“Separation Of Estates” Marriage Contract Held Enforceable

When it comes to marriage – Viva La Difference! Yesterday, the First Department upheld a marriage contract known as a “Separation of Estates” which apparently is common in France – Van Kipnis v Van Kipnis, 2007 NY Slip Op 06074.

In brief, the facts were as follows. The plaintiff wife and defendant husband were married in Paris, France, in 1965. The wife was a Canadian citizen, and the husband was a citizen of the U.S. Prior to the marriage, and at the specific request of the wife, the parties agreed to execute a “Contrat de Mariage” (Contract), which is a form of prenuptial agreement under the French Civil Code. The wife made all the arrangements for the Contract, including securing the presence of a “Notaire,” the French official who presides over the execution of such contracts, and obtaining an American attorney and interpreter to protect the husband’s interests. The expressly stated purpose of the Contract was to opt out of the “community property regime,” which is the custom in France, in favor of a “separation of estates” property regime.

The Contract provided:

The future spouses declare that they are adopting the marital property system of separation of estates, as established by the French Civil Code. Consequently, each spouse shall retain ownership and possession of the chattels and real property that he/she may own at this time or may come to own subsequently by any means whatsoever. They shall not be liable for each other’s debts established before or during the marriage or encumbering the inheritances and gifts that they receive. The wife shall have all the rights and powers over her assets accorded by law to women married under the separate-estates system without any restriction.

Shortly after the marriage, the couple moved to New York. During their respective careers, the husband acquired liquid assets of approximately $7 million and the wife acquired approximately $700,000-$800,000. Consistent with their 1965 selection of a separate property regime, the parties held these liquid assets in their own separate accounts. However, the parties did jointly own two properties, a country home in Lenox, Massachusetts, and co-op apartment on Fifth Avenue, in Manhattan.

Alas, after 38 years of marriage, the memories of the Eiffel Tower and strolling along the Seine faded and the parties sought a divorce. New York is an equitable distribution property state. So, you guessed it. During the divorce the wife realized how much she would lose if the Contract was enforced, and thus claimed that the Contract was not enforceable. She claimed that the Contract was executed for the purposes of opting out of the community property system of France, and so as to avoid the claims of creditors. She claimed that it was never intended to apply to divorce proceedings. During the proceedings, the husband likewise testified that the Contract was meant to protect themselves from creditors, and he never thought if had relevance in a divorce proceeding. Nevertheless, he argued that the terms of the Contract were unambiguous and should be enforced according to its terms.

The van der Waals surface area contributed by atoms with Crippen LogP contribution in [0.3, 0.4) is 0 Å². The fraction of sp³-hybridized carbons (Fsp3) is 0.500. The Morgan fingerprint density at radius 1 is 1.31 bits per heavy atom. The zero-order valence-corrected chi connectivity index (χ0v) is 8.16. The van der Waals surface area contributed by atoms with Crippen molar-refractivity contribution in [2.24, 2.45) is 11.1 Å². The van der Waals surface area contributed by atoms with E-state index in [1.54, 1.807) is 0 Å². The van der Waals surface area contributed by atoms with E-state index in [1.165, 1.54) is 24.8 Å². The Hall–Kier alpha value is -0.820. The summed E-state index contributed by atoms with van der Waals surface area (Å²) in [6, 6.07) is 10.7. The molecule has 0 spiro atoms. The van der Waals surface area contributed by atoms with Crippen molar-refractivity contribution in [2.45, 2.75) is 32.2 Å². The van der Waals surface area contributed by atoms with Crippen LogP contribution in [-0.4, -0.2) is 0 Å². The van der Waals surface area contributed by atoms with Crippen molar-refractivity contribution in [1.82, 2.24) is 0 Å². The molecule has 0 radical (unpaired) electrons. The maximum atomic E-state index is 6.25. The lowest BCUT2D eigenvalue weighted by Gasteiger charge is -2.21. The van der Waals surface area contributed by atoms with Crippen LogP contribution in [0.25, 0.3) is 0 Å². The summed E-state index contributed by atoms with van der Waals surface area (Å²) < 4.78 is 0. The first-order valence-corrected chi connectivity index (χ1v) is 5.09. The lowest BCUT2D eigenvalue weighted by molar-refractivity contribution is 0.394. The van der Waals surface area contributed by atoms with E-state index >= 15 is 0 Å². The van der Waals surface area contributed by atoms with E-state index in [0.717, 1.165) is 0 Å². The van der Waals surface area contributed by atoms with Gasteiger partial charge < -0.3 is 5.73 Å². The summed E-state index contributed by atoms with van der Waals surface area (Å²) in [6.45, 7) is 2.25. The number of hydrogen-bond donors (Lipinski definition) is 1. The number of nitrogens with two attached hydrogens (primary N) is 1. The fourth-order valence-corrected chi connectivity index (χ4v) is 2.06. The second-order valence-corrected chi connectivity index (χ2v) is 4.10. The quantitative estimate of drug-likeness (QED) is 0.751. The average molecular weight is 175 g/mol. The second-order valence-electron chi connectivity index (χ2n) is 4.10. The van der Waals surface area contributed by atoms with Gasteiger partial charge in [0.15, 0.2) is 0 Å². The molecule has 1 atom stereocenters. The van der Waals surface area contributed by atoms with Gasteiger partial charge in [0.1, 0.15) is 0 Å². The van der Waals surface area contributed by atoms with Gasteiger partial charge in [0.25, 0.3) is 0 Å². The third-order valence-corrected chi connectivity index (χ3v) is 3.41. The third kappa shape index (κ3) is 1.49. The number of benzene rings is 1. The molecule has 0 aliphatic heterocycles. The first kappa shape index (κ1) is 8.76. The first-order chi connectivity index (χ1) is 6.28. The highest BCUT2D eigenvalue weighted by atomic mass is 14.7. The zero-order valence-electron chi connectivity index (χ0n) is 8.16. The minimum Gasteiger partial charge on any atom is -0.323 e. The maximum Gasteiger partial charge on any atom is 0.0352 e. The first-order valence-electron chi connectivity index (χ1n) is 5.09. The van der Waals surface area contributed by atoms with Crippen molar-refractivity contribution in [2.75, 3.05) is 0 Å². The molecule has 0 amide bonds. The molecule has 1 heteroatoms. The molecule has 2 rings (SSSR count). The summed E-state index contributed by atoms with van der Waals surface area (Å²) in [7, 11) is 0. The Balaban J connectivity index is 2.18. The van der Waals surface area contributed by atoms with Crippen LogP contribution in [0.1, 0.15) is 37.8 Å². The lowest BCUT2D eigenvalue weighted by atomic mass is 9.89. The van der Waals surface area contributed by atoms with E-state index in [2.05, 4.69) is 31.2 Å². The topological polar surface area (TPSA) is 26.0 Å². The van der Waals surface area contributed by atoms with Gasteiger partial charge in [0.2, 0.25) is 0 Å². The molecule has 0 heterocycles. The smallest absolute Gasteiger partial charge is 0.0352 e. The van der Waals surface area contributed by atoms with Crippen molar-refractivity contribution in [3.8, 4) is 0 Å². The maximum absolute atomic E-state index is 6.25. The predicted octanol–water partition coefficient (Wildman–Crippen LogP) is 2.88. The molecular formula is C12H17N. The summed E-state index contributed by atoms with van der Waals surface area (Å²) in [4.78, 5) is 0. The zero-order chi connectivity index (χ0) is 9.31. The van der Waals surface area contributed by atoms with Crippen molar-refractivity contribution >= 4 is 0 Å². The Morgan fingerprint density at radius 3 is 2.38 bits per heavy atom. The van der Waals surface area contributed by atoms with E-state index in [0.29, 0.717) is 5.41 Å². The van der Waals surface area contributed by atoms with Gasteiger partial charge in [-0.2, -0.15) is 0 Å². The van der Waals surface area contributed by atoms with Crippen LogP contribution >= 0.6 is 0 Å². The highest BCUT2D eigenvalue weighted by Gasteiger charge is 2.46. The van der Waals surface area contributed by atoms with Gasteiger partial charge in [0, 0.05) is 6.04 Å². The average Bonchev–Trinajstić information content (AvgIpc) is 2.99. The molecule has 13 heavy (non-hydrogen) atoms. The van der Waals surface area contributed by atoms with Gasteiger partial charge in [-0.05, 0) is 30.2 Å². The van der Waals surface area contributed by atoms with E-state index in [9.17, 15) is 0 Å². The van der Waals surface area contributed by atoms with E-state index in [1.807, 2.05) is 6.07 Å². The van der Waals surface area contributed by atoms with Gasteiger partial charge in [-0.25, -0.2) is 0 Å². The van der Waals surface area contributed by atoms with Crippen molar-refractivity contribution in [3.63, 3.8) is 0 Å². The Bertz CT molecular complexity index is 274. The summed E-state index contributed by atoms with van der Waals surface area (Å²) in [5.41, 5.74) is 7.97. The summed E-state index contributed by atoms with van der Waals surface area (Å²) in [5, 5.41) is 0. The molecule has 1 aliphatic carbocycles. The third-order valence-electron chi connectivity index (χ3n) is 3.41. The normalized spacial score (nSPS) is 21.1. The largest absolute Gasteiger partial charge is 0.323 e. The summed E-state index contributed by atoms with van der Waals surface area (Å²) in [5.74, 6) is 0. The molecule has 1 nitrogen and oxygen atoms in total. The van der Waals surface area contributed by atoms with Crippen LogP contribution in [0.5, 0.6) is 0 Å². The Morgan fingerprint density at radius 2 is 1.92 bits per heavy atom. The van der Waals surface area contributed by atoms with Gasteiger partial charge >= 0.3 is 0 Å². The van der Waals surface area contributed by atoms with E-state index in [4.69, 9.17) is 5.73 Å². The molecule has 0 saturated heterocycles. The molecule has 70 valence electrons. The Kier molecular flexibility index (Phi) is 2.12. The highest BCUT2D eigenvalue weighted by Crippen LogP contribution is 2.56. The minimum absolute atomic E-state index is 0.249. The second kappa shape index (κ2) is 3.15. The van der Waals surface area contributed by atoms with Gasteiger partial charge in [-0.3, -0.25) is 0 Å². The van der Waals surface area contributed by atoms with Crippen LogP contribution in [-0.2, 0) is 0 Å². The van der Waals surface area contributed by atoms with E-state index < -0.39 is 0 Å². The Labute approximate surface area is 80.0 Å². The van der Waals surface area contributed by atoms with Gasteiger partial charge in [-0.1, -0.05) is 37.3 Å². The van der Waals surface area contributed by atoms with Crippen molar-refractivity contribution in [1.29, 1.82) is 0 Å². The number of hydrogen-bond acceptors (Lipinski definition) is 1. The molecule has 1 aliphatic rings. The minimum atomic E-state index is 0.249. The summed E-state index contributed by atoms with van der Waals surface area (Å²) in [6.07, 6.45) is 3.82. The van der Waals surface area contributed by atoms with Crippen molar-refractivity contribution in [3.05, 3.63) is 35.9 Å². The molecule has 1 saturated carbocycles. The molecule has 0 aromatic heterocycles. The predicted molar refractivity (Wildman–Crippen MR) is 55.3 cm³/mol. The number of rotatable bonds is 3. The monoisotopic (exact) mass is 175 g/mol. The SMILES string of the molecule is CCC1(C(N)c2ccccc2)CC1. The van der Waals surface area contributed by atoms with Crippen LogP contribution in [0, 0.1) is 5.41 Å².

Both parties called expert witnesses on marriage contracts in France. Both experts essentially testified that article 1536 of the French Civil Code provided different choices of matrimonial regimes. They also agreed that by signing the Contract the parties opted out of France’s community property regime and chose a regime of separate property; that the legal effect of this selection was that each spouse retained the unfettered right to administer, enjoy and freely dispose of his or her separate property throughout the marriage and continuing through its dissolution; and that divorce is never mentioned in a marriage contract. Thus, their opinion was that the Contract was legally binding and enforceable.

The First Department upheld the enforceability of the Contract. The Court relied on traditional notions of contract law that public policy favors individuals deciding their own interest through contracts, and that if the language of the contract is unambiguous evidence outside the wording of the contract should not be considered. The Court found that the wording of the Contract was in fact unambiguous, and was  susceptible of only one reasonable interpretation, namely, that the parties chose to have a separate property regime govern the economics of their marriage without any durational limitation, contingencies or exceptions. And such separate ownership of property should continue after the divorce.

Even though the parties had testified that the Contract was not intended to apply in divorce proceedings, the Court stuck to the Contract. Thus, the wife was out of luck in obtaining access to the husband’s more substantial assets.

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